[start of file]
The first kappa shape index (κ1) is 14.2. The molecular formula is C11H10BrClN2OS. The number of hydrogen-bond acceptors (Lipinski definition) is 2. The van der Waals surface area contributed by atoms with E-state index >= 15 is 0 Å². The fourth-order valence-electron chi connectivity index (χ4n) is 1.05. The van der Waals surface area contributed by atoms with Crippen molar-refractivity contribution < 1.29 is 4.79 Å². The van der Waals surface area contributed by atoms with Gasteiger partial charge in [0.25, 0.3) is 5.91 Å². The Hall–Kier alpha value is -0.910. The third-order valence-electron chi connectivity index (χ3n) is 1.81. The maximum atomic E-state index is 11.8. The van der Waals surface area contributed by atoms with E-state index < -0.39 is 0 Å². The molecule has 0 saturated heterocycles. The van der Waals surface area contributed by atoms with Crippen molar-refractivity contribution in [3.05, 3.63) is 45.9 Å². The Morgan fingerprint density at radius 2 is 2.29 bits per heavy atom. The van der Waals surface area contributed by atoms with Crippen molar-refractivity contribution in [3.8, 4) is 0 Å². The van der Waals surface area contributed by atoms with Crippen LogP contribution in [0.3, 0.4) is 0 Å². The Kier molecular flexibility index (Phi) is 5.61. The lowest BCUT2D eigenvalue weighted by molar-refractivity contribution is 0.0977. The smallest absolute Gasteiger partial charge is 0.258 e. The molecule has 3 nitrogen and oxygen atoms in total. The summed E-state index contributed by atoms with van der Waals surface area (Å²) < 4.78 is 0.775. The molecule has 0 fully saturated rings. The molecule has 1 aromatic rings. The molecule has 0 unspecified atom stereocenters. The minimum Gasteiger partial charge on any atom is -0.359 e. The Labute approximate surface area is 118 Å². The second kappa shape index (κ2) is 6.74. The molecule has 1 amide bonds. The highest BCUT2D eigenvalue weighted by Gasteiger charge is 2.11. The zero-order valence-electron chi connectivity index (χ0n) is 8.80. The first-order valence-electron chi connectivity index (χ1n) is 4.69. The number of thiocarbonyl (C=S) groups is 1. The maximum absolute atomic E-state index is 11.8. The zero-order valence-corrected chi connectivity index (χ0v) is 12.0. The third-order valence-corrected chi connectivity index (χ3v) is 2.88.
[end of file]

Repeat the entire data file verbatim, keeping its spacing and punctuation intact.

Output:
The first kappa shape index (κ1) is 14.2. The molecular formula is C11H10BrClN2OS. The number of hydrogen-bond acceptors (Lipinski definition) is 2. The van der Waals surface area contributed by atoms with E-state index >= 15 is 0 Å². The fourth-order valence-electron chi connectivity index (χ4n) is 1.05. The van der Waals surface area contributed by atoms with Crippen molar-refractivity contribution < 1.29 is 4.79 Å². The van der Waals surface area contributed by atoms with Gasteiger partial charge in [0.25, 0.3) is 5.91 Å². The Hall–Kier alpha value is -0.910. The third-order valence-electron chi connectivity index (χ3n) is 1.81. The maximum atomic E-state index is 11.8. The van der Waals surface area contributed by atoms with E-state index < -0.39 is 0 Å². The molecule has 0 saturated heterocycles. The van der Waals surface area contributed by atoms with Crippen molar-refractivity contribution in [3.05, 3.63) is 45.9 Å². The Morgan fingerprint density at radius 2 is 2.29 bits per heavy atom. The van der Waals surface area contributed by atoms with Crippen molar-refractivity contribution in [3.8, 4) is 0 Å². The van der Waals surface area contributed by atoms with Crippen LogP contribution in [0.3, 0.4) is 0 Å². The Kier molecular flexibility index (Phi) is 5.61. The lowest BCUT2D eigenvalue weighted by molar-refractivity contribution is 0.0977. The smallest absolute Gasteiger partial charge is 0.258 e. The molecule has 3 nitrogen and oxygen atoms in total. The summed E-state index contributed by atoms with van der Waals surface area (Å²) < 4.78 is 0.775. The molecule has 0 fully saturated rings. The molecule has 1 aromatic rings. The molecule has 0 unspecified atom stereocenters. The minimum Gasteiger partial charge on any atom is -0.359 e. The Labute approximate surface area is 118 Å². The second kappa shape index (κ2) is 6.74. The molecule has 1 amide bonds. The highest BCUT2D eigenvalue weighted by Gasteiger charge is 2.11. The zero-order valence-electron chi connectivity index (χ0n) is 8.80. The first-order valence-electron chi connectivity index (χ1n) is 4.69. The number of thiocarbonyl (C=S) groups is 1. The maximum absolute atomic E-state index is 11.8. The zero-order valence-corrected chi connectivity index (χ0v) is 12.0. The third-order valence-corrected chi connectivity index (χ3v) is 2.88.